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March 31, 1906


Author Affiliations


JAMA. 1906;XLVI(13):927-928. doi:10.1001/jama.1906.62510400005001a

As house surgeon at the Emergency Hospital, it has been my privilege to see and to attend a large number of head injuries, of which some have been very serious. The attitude of some of our best surgeons regarding early operative interference in these cases has prompted me to write this article, the purpose of which is to bring out a few points in the treatment of head injuries accompanied by intracranial hemorrhage. The point which I wish to emphasize is the necessity of prompt surgical interference under certain conditions and the probable result when the surgeon waits for the development of focal symptoms. As an illustration, I wish to cite three cases which were recently treated at the Emergency Hospital. For these cases I am indebted to Drs. Bading and Reineking attending surgeons to the hospital.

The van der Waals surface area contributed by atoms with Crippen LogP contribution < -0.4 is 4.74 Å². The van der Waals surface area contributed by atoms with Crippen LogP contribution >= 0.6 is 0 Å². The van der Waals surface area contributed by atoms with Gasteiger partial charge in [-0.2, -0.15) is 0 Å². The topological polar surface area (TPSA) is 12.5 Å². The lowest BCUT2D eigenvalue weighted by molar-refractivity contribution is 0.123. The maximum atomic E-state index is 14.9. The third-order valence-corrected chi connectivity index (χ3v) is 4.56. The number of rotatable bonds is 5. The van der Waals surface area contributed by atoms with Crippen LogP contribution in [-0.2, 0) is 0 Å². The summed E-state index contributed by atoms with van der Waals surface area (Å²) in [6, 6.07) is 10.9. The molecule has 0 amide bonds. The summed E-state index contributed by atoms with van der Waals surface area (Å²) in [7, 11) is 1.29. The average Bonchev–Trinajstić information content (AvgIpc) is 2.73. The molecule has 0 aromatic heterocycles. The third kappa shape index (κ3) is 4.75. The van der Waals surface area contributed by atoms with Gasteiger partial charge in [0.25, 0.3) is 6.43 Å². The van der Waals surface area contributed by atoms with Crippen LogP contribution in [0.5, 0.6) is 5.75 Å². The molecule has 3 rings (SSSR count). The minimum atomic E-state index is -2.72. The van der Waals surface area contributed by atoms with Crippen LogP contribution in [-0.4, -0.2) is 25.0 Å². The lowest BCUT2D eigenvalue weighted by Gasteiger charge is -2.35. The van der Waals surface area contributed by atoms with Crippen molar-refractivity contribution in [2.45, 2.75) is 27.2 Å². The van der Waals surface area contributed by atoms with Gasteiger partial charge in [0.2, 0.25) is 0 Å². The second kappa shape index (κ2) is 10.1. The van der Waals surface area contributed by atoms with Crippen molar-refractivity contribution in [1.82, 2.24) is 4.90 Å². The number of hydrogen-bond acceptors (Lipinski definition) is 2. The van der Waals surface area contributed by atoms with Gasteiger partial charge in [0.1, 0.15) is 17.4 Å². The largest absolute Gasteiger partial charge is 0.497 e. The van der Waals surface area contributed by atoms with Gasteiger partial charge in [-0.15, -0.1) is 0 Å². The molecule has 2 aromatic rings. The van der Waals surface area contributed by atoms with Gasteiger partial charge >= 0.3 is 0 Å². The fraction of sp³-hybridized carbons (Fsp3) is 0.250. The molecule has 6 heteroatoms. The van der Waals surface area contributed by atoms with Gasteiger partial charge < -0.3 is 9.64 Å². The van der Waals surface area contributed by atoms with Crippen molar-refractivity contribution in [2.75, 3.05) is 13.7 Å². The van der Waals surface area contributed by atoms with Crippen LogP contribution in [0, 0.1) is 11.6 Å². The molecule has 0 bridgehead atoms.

Case 1.  —On Feb. 22, 1905, about 1 p. m., C. A. B.,

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